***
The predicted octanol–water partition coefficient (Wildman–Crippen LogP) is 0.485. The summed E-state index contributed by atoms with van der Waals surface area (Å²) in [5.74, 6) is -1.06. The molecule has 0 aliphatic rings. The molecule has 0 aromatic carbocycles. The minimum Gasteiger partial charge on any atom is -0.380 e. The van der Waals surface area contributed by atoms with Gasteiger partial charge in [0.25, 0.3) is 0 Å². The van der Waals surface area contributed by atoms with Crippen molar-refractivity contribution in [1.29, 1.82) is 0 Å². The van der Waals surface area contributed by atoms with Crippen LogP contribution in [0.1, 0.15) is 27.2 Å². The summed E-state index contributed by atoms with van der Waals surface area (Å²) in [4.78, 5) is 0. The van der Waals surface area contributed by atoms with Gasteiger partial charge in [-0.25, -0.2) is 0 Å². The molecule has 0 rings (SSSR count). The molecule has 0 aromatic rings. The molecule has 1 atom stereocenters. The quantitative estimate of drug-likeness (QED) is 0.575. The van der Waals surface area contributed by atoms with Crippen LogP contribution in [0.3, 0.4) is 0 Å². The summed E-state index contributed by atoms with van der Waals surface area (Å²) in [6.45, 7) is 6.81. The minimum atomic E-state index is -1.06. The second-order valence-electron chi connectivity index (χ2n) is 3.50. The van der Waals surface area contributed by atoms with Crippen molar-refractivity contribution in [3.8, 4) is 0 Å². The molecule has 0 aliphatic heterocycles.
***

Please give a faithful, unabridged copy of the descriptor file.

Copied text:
The predicted octanol–water partition coefficient (Wildman–Crippen LogP) is 0.485. The summed E-state index contributed by atoms with van der Waals surface area (Å²) in [5.74, 6) is -1.06. The molecule has 0 aliphatic rings. The molecule has 0 aromatic carbocycles. The minimum Gasteiger partial charge on any atom is -0.380 e. The van der Waals surface area contributed by atoms with Gasteiger partial charge in [0.25, 0.3) is 0 Å². The van der Waals surface area contributed by atoms with Crippen molar-refractivity contribution in [1.29, 1.82) is 0 Å². The van der Waals surface area contributed by atoms with Crippen LogP contribution in [0.1, 0.15) is 27.2 Å². The summed E-state index contributed by atoms with van der Waals surface area (Å²) in [4.78, 5) is 0. The van der Waals surface area contributed by atoms with Gasteiger partial charge in [-0.25, -0.2) is 0 Å². The molecule has 0 rings (SSSR count). The molecule has 0 aromatic rings. The molecule has 1 atom stereocenters. The quantitative estimate of drug-likeness (QED) is 0.575. The van der Waals surface area contributed by atoms with Crippen LogP contribution in [0.3, 0.4) is 0 Å². The summed E-state index contributed by atoms with van der Waals surface area (Å²) in [6.45, 7) is 6.81. The minimum atomic E-state index is -1.06. The second-order valence-electron chi connectivity index (χ2n) is 3.50. The van der Waals surface area contributed by atoms with Crippen molar-refractivity contribution in [3.8, 4) is 0 Å². The molecule has 0 aliphatic heterocycles.